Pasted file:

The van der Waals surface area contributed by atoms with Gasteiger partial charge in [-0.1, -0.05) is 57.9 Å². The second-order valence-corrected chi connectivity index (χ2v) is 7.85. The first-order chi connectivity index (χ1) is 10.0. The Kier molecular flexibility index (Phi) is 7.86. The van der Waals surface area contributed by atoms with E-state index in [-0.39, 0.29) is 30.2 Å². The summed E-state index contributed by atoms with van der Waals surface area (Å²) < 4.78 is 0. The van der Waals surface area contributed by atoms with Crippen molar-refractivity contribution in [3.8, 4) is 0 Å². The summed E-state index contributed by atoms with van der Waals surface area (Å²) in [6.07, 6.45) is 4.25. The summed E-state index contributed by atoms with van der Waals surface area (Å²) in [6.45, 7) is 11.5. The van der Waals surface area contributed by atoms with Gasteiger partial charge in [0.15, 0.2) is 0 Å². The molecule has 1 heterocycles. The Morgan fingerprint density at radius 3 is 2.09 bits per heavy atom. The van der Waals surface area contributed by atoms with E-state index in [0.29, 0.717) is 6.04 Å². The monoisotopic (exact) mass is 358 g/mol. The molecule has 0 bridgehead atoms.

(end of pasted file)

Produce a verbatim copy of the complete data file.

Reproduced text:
The van der Waals surface area contributed by atoms with Gasteiger partial charge in [-0.1, -0.05) is 57.9 Å². The second-order valence-corrected chi connectivity index (χ2v) is 7.85. The first-order chi connectivity index (χ1) is 10.0. The Kier molecular flexibility index (Phi) is 7.86. The van der Waals surface area contributed by atoms with E-state index in [-0.39, 0.29) is 30.2 Å². The summed E-state index contributed by atoms with van der Waals surface area (Å²) < 4.78 is 0. The van der Waals surface area contributed by atoms with Crippen molar-refractivity contribution in [3.8, 4) is 0 Å². The summed E-state index contributed by atoms with van der Waals surface area (Å²) in [6.07, 6.45) is 4.25. The summed E-state index contributed by atoms with van der Waals surface area (Å²) in [6.45, 7) is 11.5. The van der Waals surface area contributed by atoms with Gasteiger partial charge in [0.15, 0.2) is 0 Å². The molecule has 1 heterocycles. The Morgan fingerprint density at radius 3 is 2.09 bits per heavy atom. The van der Waals surface area contributed by atoms with E-state index in [0.29, 0.717) is 6.04 Å². The monoisotopic (exact) mass is 358 g/mol. The molecule has 0 bridgehead atoms.